Jean Baptiste
        de Lamarck

Jean Lamarck (1744 - 1829)

In full, Jean Baptiste Pierre Antoine de Monet, Chevalier de Lamarck, was an 18th century French evolutionist, best known for his "Zoological Philosophy" (1809), in which he advanced the first modern theory of evolution, in which species were transformed over time into other species.

Lamarck's theory was not well received, for three reasons. He was a member of the French aristocracy, but sided with the revolutionists, earning him the enmity and distrust of conservatives on the Continent and especially in England. He included in his theory a concept of inheritance of acquired characteristics, famously a very brief passage that Giraffes had acquired their long necks by stretching to reach higher leaves, and that the changes so obtained were passed on to their offspring. In English editions, the "besoin" of the Giraffe was inaccurately translated as "need" rather than "want", which implied a teleological (goal-oriented) motivated. Finally, the book was written without support of empirical evidence, unlike Darwin's Origin fifty years later.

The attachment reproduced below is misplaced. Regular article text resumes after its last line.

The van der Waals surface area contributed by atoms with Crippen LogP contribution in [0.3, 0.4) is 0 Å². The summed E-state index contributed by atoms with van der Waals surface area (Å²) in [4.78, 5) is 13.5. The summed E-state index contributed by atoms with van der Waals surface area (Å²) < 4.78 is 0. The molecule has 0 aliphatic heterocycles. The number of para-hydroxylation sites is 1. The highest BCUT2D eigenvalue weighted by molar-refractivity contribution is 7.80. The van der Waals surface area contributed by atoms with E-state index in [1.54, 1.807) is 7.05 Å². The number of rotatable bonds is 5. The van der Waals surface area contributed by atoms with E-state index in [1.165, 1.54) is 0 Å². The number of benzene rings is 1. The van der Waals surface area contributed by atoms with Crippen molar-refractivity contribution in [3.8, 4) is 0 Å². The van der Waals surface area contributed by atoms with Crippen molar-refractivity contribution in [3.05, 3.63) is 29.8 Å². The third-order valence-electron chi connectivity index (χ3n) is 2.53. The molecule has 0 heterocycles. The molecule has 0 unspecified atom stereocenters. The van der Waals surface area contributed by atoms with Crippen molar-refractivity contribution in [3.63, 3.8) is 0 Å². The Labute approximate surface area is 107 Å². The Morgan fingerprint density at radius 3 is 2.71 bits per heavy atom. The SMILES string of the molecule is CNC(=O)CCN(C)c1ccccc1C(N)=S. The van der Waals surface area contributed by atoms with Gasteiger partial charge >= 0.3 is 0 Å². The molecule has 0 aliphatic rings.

Text material © 2022 by Steven M. Carr